Thursday, May 8, 2014

Algosaibi Creditors Voice Frustration in Long Running Saudi Dispute


Thu., May 8, 2014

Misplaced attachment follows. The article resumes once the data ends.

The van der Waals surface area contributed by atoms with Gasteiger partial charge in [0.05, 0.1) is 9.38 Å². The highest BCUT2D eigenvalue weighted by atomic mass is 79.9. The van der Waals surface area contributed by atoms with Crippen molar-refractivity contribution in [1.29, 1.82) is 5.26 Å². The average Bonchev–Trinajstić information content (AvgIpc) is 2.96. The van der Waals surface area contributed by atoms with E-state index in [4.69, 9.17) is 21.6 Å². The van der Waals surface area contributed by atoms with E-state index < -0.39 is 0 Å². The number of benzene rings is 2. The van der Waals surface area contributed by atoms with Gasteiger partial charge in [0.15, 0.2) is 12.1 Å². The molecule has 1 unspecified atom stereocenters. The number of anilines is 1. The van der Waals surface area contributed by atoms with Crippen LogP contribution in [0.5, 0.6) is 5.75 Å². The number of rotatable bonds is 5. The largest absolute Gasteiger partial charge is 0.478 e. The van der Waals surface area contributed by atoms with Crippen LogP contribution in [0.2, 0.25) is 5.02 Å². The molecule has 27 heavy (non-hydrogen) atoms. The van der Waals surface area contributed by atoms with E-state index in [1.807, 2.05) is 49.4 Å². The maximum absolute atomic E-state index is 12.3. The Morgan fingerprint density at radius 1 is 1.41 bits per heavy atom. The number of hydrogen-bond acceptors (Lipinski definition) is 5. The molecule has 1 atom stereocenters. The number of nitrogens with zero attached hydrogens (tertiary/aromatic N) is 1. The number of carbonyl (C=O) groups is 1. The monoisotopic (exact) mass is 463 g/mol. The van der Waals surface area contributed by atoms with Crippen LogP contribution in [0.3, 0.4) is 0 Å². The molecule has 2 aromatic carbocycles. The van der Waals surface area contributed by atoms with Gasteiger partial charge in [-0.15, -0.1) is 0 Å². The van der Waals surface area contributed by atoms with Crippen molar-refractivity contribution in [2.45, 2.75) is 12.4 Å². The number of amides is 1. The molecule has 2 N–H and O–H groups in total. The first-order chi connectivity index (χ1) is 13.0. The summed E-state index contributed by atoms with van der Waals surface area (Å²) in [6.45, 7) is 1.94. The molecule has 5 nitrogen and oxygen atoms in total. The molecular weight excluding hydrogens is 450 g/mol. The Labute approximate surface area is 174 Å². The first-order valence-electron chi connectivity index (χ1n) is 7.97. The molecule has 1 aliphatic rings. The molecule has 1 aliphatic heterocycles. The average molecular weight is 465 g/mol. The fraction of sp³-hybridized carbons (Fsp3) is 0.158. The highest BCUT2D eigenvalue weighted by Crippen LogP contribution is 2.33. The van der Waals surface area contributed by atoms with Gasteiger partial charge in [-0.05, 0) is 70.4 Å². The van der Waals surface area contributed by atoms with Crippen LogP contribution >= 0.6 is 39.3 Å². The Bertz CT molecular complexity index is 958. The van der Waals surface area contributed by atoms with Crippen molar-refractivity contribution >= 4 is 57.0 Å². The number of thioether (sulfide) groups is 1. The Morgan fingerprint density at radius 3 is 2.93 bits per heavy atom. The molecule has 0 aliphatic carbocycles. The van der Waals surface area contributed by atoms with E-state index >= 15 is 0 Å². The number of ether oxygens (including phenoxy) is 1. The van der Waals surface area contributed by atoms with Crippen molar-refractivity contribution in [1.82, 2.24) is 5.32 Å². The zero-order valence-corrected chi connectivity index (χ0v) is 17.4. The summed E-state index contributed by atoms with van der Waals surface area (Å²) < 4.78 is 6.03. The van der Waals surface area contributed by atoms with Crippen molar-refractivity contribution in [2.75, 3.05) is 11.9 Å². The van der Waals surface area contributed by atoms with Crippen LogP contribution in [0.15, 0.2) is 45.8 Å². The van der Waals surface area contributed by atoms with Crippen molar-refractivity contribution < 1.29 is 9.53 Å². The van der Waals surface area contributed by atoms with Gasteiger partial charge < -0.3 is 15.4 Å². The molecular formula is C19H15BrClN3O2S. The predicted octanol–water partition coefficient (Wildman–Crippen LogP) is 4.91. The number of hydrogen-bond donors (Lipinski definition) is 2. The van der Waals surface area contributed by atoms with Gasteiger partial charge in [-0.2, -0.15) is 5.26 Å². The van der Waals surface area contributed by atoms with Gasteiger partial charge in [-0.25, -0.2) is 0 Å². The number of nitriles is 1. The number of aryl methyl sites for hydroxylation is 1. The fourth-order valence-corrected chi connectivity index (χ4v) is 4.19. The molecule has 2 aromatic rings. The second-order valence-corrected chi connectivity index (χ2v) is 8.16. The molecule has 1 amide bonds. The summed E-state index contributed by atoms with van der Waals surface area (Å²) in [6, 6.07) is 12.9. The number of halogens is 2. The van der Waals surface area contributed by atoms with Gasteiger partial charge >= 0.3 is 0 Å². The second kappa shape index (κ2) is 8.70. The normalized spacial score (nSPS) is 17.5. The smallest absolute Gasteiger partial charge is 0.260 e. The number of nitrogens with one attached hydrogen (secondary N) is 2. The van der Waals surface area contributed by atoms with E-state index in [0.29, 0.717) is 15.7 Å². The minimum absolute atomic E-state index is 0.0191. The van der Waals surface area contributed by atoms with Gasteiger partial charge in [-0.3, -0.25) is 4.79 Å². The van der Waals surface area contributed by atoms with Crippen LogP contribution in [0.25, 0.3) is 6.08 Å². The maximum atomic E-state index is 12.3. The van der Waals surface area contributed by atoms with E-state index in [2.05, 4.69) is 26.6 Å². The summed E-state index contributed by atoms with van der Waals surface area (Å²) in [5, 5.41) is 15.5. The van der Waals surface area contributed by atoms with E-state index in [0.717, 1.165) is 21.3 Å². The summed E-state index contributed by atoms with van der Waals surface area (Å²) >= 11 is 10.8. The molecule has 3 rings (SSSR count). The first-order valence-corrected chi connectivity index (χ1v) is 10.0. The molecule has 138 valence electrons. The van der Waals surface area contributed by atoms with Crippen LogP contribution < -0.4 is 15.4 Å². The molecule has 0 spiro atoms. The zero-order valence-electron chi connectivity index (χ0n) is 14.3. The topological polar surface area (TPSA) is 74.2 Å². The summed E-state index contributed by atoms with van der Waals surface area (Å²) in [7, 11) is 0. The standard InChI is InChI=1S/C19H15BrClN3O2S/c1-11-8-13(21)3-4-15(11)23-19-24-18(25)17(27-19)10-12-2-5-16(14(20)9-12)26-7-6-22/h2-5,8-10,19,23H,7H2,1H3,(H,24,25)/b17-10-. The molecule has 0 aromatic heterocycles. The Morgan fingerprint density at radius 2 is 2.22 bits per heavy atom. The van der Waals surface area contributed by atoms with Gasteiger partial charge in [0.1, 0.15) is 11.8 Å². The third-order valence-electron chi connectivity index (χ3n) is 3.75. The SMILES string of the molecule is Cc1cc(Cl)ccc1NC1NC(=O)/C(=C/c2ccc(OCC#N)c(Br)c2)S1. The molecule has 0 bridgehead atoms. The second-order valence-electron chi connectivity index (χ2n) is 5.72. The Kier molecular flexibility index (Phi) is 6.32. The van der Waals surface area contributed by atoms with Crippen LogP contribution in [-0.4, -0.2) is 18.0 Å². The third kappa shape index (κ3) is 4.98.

Ahmad Hamad Algosaibi and Brothers, a Saudi family-owned conglomerate that defaulted on its debts near the beginning of the financial crisis in 2009, met with creditors in Dubai on Wednesday to propose a new settlement: a cash payment of about 20 cents for every dollar of debt, plus recoveries it makes through lawsuits against Maan al Sanea, a Saudi businessman the Algosaibis claim caused the defaults through an alleged $10 billion fraud, The Wall Street Journal Middle East Real Time blog reported. The affair is one of the major unresolved financial disputes that rocked the Arab Gulf during the financial crisis. Saddled with bad debts, regional banks responded by stopping the practice of name lending, or lending to companies based on reclusive but wealthy families’ reputations rather than full analyses of their financial health. Under the restructuring proposal, Algosaibi is offering an upfront payment that equals 10% of creditors’ claims as “a sign of good faith” with an additional 10% payout after five years. Depending on the amount the firm recovers through various lawsuits against Al Sanea and two banks, Algosaibi could pay out another 30 cents to the dollar.

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